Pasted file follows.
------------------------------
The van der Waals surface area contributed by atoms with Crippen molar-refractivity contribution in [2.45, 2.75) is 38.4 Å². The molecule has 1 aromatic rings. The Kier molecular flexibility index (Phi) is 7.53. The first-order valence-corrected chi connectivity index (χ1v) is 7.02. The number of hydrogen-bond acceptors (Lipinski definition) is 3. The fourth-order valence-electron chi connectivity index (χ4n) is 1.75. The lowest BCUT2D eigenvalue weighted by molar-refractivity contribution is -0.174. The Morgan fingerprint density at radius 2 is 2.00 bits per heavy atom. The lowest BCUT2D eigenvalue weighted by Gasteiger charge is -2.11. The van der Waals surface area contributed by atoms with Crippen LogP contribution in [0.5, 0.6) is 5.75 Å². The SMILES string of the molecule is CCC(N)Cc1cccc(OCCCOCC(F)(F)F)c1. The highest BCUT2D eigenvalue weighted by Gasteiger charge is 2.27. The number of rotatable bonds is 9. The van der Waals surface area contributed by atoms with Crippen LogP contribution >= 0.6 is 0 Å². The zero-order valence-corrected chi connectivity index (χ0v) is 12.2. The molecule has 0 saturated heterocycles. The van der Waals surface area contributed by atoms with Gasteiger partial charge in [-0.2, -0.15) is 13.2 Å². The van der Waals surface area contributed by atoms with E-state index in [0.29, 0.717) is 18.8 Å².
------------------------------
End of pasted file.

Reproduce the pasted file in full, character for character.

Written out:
The van der Waals surface area contributed by atoms with Crippen molar-refractivity contribution in [2.45, 2.75) is 38.4 Å². The molecule has 1 aromatic rings. The Kier molecular flexibility index (Phi) is 7.53. The first-order valence-corrected chi connectivity index (χ1v) is 7.02. The number of hydrogen-bond acceptors (Lipinski definition) is 3. The fourth-order valence-electron chi connectivity index (χ4n) is 1.75. The lowest BCUT2D eigenvalue weighted by molar-refractivity contribution is -0.174. The Morgan fingerprint density at radius 2 is 2.00 bits per heavy atom. The lowest BCUT2D eigenvalue weighted by Gasteiger charge is -2.11. The van der Waals surface area contributed by atoms with Crippen LogP contribution in [0.5, 0.6) is 5.75 Å². The SMILES string of the molecule is CCC(N)Cc1cccc(OCCCOCC(F)(F)F)c1. The highest BCUT2D eigenvalue weighted by Gasteiger charge is 2.27. The number of rotatable bonds is 9. The van der Waals surface area contributed by atoms with Crippen LogP contribution >= 0.6 is 0 Å². The zero-order valence-corrected chi connectivity index (χ0v) is 12.2. The molecule has 0 saturated heterocycles. The van der Waals surface area contributed by atoms with Gasteiger partial charge in [-0.2, -0.15) is 13.2 Å². The van der Waals surface area contributed by atoms with E-state index in [0.29, 0.717) is 18.8 Å².